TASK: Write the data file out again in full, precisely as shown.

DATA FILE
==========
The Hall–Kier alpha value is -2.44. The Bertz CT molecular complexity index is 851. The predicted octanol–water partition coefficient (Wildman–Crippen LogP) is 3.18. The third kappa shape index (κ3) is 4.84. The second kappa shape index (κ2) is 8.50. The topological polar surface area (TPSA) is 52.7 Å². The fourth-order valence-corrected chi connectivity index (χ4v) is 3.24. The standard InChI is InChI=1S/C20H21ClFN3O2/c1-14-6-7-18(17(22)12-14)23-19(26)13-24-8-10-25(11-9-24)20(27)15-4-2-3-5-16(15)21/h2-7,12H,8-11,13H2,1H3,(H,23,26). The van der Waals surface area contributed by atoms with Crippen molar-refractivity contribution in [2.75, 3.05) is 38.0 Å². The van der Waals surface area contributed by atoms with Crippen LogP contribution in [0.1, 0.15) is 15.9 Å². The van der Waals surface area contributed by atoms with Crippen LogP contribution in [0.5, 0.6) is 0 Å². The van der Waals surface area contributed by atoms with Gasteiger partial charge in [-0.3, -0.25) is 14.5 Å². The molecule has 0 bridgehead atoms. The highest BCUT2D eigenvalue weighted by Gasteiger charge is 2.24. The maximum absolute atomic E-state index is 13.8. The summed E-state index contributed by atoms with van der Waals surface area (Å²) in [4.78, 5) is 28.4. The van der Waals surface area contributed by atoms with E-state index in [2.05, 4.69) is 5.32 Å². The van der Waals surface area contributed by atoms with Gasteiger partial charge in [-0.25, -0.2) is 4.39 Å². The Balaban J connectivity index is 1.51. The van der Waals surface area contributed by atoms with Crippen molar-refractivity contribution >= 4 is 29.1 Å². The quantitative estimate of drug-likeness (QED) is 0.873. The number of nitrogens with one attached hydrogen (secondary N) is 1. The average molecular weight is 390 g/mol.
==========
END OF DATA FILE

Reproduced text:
The Hall–Kier alpha value is -2.44. The Bertz CT molecular complexity index is 851. The predicted octanol–water partition coefficient (Wildman–Crippen LogP) is 3.18. The third kappa shape index (κ3) is 4.84. The second kappa shape index (κ2) is 8.50. The topological polar surface area (TPSA) is 52.7 Å². The fourth-order valence-corrected chi connectivity index (χ4v) is 3.24. The standard InChI is InChI=1S/C20H21ClFN3O2/c1-14-6-7-18(17(22)12-14)23-19(26)13-24-8-10-25(11-9-24)20(27)15-4-2-3-5-16(15)21/h2-7,12H,8-11,13H2,1H3,(H,23,26). The van der Waals surface area contributed by atoms with Crippen molar-refractivity contribution in [2.75, 3.05) is 38.0 Å². The van der Waals surface area contributed by atoms with Crippen LogP contribution in [0.1, 0.15) is 15.9 Å². The van der Waals surface area contributed by atoms with Crippen LogP contribution in [0.5, 0.6) is 0 Å². The van der Waals surface area contributed by atoms with Gasteiger partial charge in [-0.3, -0.25) is 14.5 Å². The molecule has 0 bridgehead atoms. The highest BCUT2D eigenvalue weighted by Gasteiger charge is 2.24. The maximum absolute atomic E-state index is 13.8. The summed E-state index contributed by atoms with van der Waals surface area (Å²) in [4.78, 5) is 28.4. The van der Waals surface area contributed by atoms with E-state index in [2.05, 4.69) is 5.32 Å². The van der Waals surface area contributed by atoms with Gasteiger partial charge in [-0.25, -0.2) is 4.39 Å². The Balaban J connectivity index is 1.51. The van der Waals surface area contributed by atoms with Crippen molar-refractivity contribution >= 4 is 29.1 Å². The quantitative estimate of drug-likeness (QED) is 0.873. The number of nitrogens with one attached hydrogen (secondary N) is 1. The average molecular weight is 390 g/mol.